11.) Page 139. “The more I thought it over,...the more I realized what a helpless absurdity an invisible man was,-in a cold and dirty climate and a crowded civilized city. Before I made this mad experiment I had dreamt of a thousand advantages. That afternoon it seemed all disappointment. I went over the heads of things a man reckons desirable. No doubt invisibility made it possible to get them, but it made it impossible to enjoy them when they were got. Ambition-what is the good of pride of place when you cannot appear there? What is the good of the love of woman when her name must needs be Delilah? I have no taste for politics, for the black-guardisms of fame, for philanthropy, for sport. What was I do to? And for this I had become a wrapped-up mystery, a swathed and bandaged caricature of a man.”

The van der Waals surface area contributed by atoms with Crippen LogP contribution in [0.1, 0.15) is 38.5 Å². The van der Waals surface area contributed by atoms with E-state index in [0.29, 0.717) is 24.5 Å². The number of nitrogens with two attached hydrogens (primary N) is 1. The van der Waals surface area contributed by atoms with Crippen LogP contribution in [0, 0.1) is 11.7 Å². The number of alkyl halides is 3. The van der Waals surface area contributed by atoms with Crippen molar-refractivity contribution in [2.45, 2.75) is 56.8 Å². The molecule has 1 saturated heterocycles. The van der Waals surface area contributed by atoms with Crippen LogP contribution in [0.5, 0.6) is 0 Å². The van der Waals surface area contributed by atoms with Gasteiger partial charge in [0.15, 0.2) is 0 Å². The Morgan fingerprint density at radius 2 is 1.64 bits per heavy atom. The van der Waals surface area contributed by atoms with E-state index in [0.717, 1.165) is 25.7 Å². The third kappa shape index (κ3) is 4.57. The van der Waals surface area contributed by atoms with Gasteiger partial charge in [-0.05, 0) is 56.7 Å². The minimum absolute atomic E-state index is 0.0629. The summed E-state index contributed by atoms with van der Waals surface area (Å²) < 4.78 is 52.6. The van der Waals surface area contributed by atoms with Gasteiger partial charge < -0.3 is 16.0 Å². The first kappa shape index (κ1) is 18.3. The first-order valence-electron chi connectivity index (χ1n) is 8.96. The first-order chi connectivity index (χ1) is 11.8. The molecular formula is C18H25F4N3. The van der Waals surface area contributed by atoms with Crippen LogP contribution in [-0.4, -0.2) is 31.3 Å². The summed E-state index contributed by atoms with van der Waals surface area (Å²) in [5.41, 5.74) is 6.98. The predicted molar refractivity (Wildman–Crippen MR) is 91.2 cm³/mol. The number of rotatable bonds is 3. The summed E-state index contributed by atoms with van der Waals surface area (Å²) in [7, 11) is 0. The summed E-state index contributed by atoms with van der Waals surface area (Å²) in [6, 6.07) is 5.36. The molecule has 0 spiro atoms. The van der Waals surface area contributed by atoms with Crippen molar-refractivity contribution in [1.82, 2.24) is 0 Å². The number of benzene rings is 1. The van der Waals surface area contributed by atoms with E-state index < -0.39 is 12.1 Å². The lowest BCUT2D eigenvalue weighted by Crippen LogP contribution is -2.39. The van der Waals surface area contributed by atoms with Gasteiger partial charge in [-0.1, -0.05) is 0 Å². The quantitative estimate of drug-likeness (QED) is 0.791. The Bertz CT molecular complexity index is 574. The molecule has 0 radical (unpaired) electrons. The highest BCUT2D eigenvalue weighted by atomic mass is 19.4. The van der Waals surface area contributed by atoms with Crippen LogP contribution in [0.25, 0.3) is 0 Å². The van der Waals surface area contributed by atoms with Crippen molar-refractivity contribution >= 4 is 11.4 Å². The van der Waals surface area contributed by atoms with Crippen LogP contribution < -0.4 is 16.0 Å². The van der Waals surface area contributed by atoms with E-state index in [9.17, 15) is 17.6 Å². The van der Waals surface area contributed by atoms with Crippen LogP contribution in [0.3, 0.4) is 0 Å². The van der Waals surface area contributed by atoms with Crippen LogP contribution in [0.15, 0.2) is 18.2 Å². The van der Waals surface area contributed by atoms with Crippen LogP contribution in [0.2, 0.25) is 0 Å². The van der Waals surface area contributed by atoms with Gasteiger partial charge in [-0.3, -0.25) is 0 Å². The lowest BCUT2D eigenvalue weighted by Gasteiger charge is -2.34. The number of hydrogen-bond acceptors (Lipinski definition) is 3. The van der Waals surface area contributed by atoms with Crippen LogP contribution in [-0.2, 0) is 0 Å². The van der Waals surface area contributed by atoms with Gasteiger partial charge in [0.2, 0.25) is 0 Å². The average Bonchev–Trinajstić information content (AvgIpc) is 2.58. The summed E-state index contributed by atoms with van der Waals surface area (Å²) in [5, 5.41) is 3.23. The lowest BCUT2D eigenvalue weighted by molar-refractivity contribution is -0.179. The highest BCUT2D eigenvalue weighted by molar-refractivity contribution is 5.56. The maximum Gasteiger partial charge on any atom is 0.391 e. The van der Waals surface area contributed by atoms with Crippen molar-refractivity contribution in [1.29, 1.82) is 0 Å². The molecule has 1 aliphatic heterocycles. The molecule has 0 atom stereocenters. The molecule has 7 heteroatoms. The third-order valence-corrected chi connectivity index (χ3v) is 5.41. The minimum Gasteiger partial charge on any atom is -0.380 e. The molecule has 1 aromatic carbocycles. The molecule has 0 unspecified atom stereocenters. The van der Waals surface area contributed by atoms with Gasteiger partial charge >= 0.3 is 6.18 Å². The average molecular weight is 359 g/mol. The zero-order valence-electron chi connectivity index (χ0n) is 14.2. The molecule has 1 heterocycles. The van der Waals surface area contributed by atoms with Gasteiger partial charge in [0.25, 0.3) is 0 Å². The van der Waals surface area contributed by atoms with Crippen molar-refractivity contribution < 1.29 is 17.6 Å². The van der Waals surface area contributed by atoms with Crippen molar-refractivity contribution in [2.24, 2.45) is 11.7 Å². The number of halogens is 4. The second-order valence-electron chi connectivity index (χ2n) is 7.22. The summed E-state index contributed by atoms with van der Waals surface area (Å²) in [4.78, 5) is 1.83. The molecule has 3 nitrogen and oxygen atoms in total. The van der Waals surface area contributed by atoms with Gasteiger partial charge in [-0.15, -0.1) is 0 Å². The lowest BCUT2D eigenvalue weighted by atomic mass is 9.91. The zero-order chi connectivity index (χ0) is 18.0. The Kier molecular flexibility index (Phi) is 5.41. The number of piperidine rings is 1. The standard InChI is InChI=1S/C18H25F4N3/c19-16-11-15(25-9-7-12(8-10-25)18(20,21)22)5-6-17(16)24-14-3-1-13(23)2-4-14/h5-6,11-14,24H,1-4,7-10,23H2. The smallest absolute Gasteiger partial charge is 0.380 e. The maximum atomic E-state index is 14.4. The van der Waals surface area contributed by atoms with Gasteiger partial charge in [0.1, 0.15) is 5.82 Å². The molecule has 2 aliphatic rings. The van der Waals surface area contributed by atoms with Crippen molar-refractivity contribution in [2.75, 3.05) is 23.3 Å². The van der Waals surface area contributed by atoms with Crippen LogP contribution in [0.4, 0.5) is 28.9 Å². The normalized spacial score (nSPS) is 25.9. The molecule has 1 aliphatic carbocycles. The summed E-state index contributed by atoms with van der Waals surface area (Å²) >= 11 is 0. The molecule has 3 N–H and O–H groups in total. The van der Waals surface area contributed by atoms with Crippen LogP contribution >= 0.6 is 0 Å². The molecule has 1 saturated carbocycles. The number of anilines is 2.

This is one of the last sane realizations that Griffin could claim. Once he realized what he had done to himself, his only hope was in getting back what he had lost, but he had not developed his theories in reverse. The awareness of his situation leads to his insanity; if he cannot reverse his condition, his only option-to his demented way of thinking-is to use his invisibility to demand the comforts of life from people who would be to terrorized to refuse him.
12.) Page 147. “He has cut himself off from his own kind. His blood be upon his own head.” Kemp has been explaining Griffin’s intentions to the police. In devising the plan for murder and a “reign of terror,” Griffin has become “inhuman,” and completely selfish. He “cut himself off” first by creating a condition which would force him to the fringes of society. In planning to terrorize that society for his own ends, he divorces himself from all sense of human compassion.